Earning the horse’s respect has a few benefits. First, they follow the owner’s orders. Second, they trust them. And third, respect is a likely sign of a healthy relationship between the horse and its owner. 

Notably, the horse will be afraid of its owner without genuine respect.

Being a leader includes a portion of respect. However, one must maintain it as it is a valuable asset in a relationship with the horse. If the horse loses respect for its owner for whatever reason, it can become violent (hence the horse biting).

Furthermore, by establishing respect, it is much easier to train the horse as the owner does not need to win recognition for each new command.

There are several rules on how to teach the horse respect:

  • Separate the personal space and make the horse stay out of it unless there is an order;
  • Move the horse’s shoulders away so they realize the owner’s space;
  • Not feeding the horse with bare hands, as they may tempt the horse to bite;
  • Punishment for bad behavior is necessary, but the owner has to ensure the horse has no health problem that caused such behavior;
  • A soft pat on the shoulder or a snack is a vital reward policy. This way, the horse starts differentiating bad and good behavior. 
  1. Exercising the Horse

One of the reasons for horse biting is excessive strength. It is the reason why aggressive behavior is prevalent among male horses. Like in previous situations, if the owner leaves such behavior untreated, the horse can become violent and misuse its power.

To prevent it, it is essential to keep the horse active every time they have an urge to bite. 

Groundwork is great for helping the horse and the rider learn about each other, establish mutual understanding, and create a bond. Not to mention, it is valuable for building trust and discipline, all at the same time.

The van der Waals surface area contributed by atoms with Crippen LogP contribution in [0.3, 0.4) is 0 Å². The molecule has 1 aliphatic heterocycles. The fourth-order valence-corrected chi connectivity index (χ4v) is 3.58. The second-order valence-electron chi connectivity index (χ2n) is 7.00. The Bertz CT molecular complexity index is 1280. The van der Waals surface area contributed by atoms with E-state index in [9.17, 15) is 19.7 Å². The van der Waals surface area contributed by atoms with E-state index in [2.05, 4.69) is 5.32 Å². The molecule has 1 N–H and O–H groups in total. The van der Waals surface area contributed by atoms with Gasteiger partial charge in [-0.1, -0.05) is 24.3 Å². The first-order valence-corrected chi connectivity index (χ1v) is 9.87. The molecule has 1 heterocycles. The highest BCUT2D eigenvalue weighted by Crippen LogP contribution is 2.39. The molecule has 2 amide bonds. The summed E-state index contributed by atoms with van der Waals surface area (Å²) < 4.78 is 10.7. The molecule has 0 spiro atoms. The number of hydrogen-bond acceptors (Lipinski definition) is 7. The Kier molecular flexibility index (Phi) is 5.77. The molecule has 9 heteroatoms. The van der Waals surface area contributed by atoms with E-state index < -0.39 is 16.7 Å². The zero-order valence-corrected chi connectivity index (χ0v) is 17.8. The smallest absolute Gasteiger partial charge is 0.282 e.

The trainer has to engage the horse in many activities to burn the excessive energy. In addition to the groundwork, one may consider horse racing or teaching new skills. This way, the horse will stay physically and mentally engaged while learning to follow the orders. 

Feeding is another good stimulus. The owner can keep the horse busy by giving it snacks. Eventually, the animal has healthy energy sources while not letting it stall. 

  1. Find a Good Vet and Trainer

Unfortunately, some cases are way too serious to handle alone. That said, the owner may need the help of vets or specialized trainers to treat horse biting. 

The reasons for aggressive behavior are numerous and do not always mean attempts for dominance or disrespect. 

In fact, it is not unusual for horses to bite if they have health problems, and biting may be the only way to signal it. 

When such a thing happens, one should consider calling the vet. Some diseases can cause discomfort to the horse, so it is never a bad idea to check on the horse once or twice too often.

A trainer can help manage the bad behavior to prevent growing it into a severe issue. 

But in the end, working with the vet and the trainer is even better, as it allows the owner to observe their horse better, understand their reactions, and decipher behavioral patterns. 

Two horses

What is Considered a Horse Bite?

Horse bites are not the most popular topic when talking about animals. Still, it is essential to consider that horses can cause real injury and infection if they bite too hard.

A regular horse’s jaw strength (masseter muscle) is around 500 psi (pounds per square inch), or 35.15 kg/cm2. Of course, it is the average number, yet it does not mean weaker horses are not dangerous.